The plant will produce fillet blocks from headed and gutted (H&G) fish, as well as more value-added items.

“We have based our investment decision on the economics, the price differential, between H&G blocks and double frozen PBO [pin-bone out] blocks. As a logical extension, we will be also producing value-added products from double frozen fillets, or directly from H&G blocks,” he said.

Generally speaking, RFC has identified four target markets for its products.

“These are the domestic market of Russia; South Korea for whole round; Europe for fillets and China for any kind of fish, mostly fillets and their derivatives. Between 400,000t-450,000t of raw fish goes to the Russian market, we estimate,” he said.

Value-chain integration

Although RFC does not plan on processing integration outside of Russia, Teterkin has some bold views on the way the value-chain needs to change. 

"We see that the value chain in the seafood industry is rather short, where it consists of three stages. Upstream; mid-stream, like processors in Europe; then the third stage is the final outlet where the sale takes place, in retail or foodservice," he said. 

"We believe that, if we can integrate those three stages into one, using various tools and instruments that become available with various digital technologies, including block chain, smart contracts, and so on, that approach could really be a breakthrough, in terms of being very quick, very efficient in reaching out to our final customers without losing time and efficiency in the supply chain," said Teterkin.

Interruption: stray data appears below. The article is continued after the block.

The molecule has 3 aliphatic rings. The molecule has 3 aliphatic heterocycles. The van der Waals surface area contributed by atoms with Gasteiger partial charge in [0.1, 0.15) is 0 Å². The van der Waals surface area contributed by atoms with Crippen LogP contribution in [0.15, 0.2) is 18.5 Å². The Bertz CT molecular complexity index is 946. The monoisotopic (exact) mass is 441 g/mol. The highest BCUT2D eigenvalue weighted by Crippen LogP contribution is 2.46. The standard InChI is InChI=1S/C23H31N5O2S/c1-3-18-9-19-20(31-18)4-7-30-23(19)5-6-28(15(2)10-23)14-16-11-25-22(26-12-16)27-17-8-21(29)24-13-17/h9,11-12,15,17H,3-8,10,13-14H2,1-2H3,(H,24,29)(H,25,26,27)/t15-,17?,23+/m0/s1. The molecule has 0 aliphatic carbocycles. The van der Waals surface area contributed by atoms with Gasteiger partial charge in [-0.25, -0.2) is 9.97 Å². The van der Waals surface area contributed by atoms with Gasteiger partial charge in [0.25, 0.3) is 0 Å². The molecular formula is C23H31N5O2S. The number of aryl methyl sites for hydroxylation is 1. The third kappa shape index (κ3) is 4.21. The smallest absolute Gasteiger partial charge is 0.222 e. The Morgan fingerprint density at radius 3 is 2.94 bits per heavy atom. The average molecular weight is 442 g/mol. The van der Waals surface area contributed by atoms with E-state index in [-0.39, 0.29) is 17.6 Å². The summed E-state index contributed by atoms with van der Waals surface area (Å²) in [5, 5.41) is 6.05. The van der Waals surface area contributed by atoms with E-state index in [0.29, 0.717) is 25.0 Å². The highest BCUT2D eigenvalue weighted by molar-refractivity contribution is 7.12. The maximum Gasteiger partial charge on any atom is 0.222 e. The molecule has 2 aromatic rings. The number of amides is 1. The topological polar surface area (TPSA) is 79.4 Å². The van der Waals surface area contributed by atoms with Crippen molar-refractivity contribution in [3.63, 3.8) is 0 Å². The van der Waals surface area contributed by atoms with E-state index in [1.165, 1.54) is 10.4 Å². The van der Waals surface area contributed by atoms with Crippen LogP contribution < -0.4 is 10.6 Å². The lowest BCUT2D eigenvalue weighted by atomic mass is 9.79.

"We have the product and the resource, but there are other two stages in the value chain between the final users and us. Essentially, what happens is that every company is trying to first implement its own internal management information systems, most often ERP [enterprise resource planning]-type solutions to do the job of its business processes rationalization, but again focusing on itself, internally and not on the full data integration with your suppliers and customers. In fact, such situation is not promoting the product, it’s stopping it from going quickly to the final customer who pays the money," he said. 

"The idea is to use new technologies, these platforms, to create an ecosystem where the final customer wishing to eat pollock will be able to transmit the signal uninterrupted through the whole value chain back to an upstream company, like us," said Teterkin. "At that point, the customer may even know which vessel and in which fishing subzone will be fishing his pollock, or herring or cod. It sounds like a dream, but we will work on this dream to try and make it come true."

This is the next step for the company, he said. 

"This also signifies the turn our company is making, moving from the focus on fishing tons, the average daily catch and what is happening in the sea. We are turning to focus on the market, product innovation and making sure we are participating in the value-chain integration that I have just mentioned," said Teterkin.

"That’s the next step in our corporate strategy. We’re sure it will prove successful and improve our financial performance. Russians have been traditionally good at IT and we want to put it to the best use of our business, and not only for premium species like crab, but also to the mass species like pollock and herring and we see no reason why we should not be doing that for high-volume fishing too," he said. 

“This will allow us to supply the Russian market and also China and South East Asia,” he said.


--Quoted from Undercurrent news.